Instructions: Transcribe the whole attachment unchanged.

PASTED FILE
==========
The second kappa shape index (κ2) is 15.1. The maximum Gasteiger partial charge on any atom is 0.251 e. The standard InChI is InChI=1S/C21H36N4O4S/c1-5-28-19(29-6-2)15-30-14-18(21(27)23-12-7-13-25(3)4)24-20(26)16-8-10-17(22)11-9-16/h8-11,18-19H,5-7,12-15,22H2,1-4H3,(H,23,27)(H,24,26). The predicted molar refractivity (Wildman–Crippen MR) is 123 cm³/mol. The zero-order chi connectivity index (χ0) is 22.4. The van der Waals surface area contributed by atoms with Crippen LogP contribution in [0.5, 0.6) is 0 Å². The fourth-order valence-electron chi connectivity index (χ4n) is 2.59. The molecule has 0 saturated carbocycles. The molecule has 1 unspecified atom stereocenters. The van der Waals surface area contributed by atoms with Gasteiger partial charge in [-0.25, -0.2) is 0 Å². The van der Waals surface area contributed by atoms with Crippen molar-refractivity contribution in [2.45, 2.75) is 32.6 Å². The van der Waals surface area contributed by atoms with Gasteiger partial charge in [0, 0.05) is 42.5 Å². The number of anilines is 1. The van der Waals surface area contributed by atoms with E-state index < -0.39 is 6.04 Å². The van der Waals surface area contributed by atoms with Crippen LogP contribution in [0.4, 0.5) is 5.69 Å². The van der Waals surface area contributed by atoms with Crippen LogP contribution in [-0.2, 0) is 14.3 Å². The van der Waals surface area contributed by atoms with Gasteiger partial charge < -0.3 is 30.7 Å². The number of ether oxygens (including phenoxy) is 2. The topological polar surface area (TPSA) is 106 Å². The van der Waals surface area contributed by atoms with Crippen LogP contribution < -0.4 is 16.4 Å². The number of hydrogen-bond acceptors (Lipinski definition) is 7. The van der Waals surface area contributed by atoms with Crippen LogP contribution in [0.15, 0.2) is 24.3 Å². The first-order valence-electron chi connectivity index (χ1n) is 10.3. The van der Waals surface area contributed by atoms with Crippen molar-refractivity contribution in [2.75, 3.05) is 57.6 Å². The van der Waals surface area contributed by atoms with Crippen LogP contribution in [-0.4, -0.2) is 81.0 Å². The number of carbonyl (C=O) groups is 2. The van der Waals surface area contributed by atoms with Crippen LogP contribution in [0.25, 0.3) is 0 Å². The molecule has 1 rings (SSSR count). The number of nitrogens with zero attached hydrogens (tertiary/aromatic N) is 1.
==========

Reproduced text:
The second kappa shape index (κ2) is 15.1. The maximum Gasteiger partial charge on any atom is 0.251 e. The standard InChI is InChI=1S/C21H36N4O4S/c1-5-28-19(29-6-2)15-30-14-18(21(27)23-12-7-13-25(3)4)24-20(26)16-8-10-17(22)11-9-16/h8-11,18-19H,5-7,12-15,22H2,1-4H3,(H,23,27)(H,24,26). The predicted molar refractivity (Wildman–Crippen MR) is 123 cm³/mol. The zero-order chi connectivity index (χ0) is 22.4. The van der Waals surface area contributed by atoms with Crippen LogP contribution in [0.5, 0.6) is 0 Å². The fourth-order valence-electron chi connectivity index (χ4n) is 2.59. The molecule has 0 saturated carbocycles. The molecule has 1 unspecified atom stereocenters. The van der Waals surface area contributed by atoms with Gasteiger partial charge in [-0.25, -0.2) is 0 Å². The van der Waals surface area contributed by atoms with Crippen molar-refractivity contribution in [2.45, 2.75) is 32.6 Å². The van der Waals surface area contributed by atoms with Gasteiger partial charge in [0, 0.05) is 42.5 Å². The number of anilines is 1. The van der Waals surface area contributed by atoms with E-state index < -0.39 is 6.04 Å². The van der Waals surface area contributed by atoms with Crippen LogP contribution in [0.4, 0.5) is 5.69 Å². The van der Waals surface area contributed by atoms with Crippen LogP contribution in [-0.2, 0) is 14.3 Å². The van der Waals surface area contributed by atoms with Gasteiger partial charge < -0.3 is 30.7 Å². The number of ether oxygens (including phenoxy) is 2. The topological polar surface area (TPSA) is 106 Å². The van der Waals surface area contributed by atoms with Crippen LogP contribution < -0.4 is 16.4 Å². The number of hydrogen-bond acceptors (Lipinski definition) is 7. The van der Waals surface area contributed by atoms with Crippen LogP contribution in [0.15, 0.2) is 24.3 Å². The first-order valence-electron chi connectivity index (χ1n) is 10.3. The van der Waals surface area contributed by atoms with Crippen molar-refractivity contribution in [2.75, 3.05) is 57.6 Å². The van der Waals surface area contributed by atoms with Crippen LogP contribution in [-0.4, -0.2) is 81.0 Å². The number of carbonyl (C=O) groups is 2. The van der Waals surface area contributed by atoms with Crippen LogP contribution in [0.25, 0.3) is 0 Å². The molecule has 1 rings (SSSR count). The number of nitrogens with zero attached hydrogens (tertiary/aromatic N) is 1.